The recent cyberattacks on meat producer JBS USA and gas pipeline distributor Colonial Pipeline show the need for cybersecurity protection has never been more dire. As hackers become more sophisticated, cybersecurity companies will remain in demand as desirable acquisition targets.
The attacks on JBS and the Colonial Pipeline “highlight the human element as the largest weakness of corporate IT infrastructure,” said Michael Lyon, managing director at technology-focused investment bank Vista Point Advisors, in an interview with Mergers & Acquisitions. “We expect an acceleration of M&A and investment activity in all areas of cybersecurity but particularly in cybersecurity awareness and threat intelligence.”
When the world was hit by the pandemic in 2020 and employees moved to working from home, businesses had to scramble to set up remote IT networks. This created ample opportunities for hackers and cybercrime, and fraud became more fast-paced and sophisticated.
One area that is expected to see a lot of deals is application security. In June, Apax Partners-backed Coalfire acquired application security provider Denim Group. “In the application security space specifically, many organizations are challenged with responding to the volume of vulnerabilities that are surfacing,” Coalfire chief marketing and strategy officer Patrick Kehoe told Mergers & Acquisitions. “We expect to see increasing M&A activity that will enable best of breed services coupled with products to reduce the burden on internal cyber resources.”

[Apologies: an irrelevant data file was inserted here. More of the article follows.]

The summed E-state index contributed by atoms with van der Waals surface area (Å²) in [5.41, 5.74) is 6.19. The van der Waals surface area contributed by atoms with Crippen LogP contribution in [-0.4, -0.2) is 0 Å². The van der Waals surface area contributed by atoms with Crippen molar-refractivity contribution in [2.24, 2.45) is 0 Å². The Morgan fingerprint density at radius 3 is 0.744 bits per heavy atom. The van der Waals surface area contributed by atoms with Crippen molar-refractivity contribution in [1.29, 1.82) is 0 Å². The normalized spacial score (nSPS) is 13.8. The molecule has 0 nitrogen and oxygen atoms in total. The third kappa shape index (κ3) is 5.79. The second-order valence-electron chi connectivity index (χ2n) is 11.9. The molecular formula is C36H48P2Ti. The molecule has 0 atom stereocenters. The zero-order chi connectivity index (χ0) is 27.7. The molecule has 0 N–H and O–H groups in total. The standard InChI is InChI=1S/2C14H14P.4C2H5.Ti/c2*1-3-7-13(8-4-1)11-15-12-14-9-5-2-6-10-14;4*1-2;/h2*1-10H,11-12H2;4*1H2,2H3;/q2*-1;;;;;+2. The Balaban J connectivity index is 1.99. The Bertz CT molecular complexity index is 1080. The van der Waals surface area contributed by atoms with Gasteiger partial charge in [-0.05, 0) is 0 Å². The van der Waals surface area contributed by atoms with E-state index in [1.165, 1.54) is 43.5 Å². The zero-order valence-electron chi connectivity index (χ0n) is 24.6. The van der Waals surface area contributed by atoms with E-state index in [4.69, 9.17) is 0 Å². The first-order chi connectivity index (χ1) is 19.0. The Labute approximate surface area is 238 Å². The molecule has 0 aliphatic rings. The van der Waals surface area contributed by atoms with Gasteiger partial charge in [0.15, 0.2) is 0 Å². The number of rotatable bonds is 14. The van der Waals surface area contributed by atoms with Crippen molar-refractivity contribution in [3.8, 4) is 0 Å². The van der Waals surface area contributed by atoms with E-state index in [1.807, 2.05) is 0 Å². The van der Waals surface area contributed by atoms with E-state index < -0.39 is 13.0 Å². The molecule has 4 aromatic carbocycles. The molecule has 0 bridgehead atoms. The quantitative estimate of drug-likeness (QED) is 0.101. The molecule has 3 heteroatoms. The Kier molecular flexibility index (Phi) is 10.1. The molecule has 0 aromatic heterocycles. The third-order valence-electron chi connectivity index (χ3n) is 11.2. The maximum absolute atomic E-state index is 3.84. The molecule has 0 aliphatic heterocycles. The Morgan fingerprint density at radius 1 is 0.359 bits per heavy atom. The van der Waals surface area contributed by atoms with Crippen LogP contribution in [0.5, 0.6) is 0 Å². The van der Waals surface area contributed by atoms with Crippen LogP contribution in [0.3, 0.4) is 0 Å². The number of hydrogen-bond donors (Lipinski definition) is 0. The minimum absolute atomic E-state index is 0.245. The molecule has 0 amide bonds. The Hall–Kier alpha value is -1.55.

It is not just businesses that need to stop cyberattacks. Consumers needs to protect their identities too. In June, identity verification company Mitek (Nasdaq: MITK) acquired ID R&D, which offers artificial intelligence-based voice and face detection.
“Today’s consumers are transacting in a digital-first world, and they expect to trust technology to keep them safe against burgeoning threats,” said Mitek CEO Max Carnecchia when the deal was announced. “Identity verification has never been more relevant. Rapid advances in artificial intelligence are enabling novel forms of fraud, which means technologies like those pioneered by ID R&D are critical in this fight.”
The identity verification market is expected to reach $15.8 billion in the U.S. by 2025, according to a report by Markets and Markets, and Juniper Research estimates that by 2025, 1.4 billion consumers will be using facial recognition to facilitate secure transactions. There is clearly a growing market for facial recognition technology.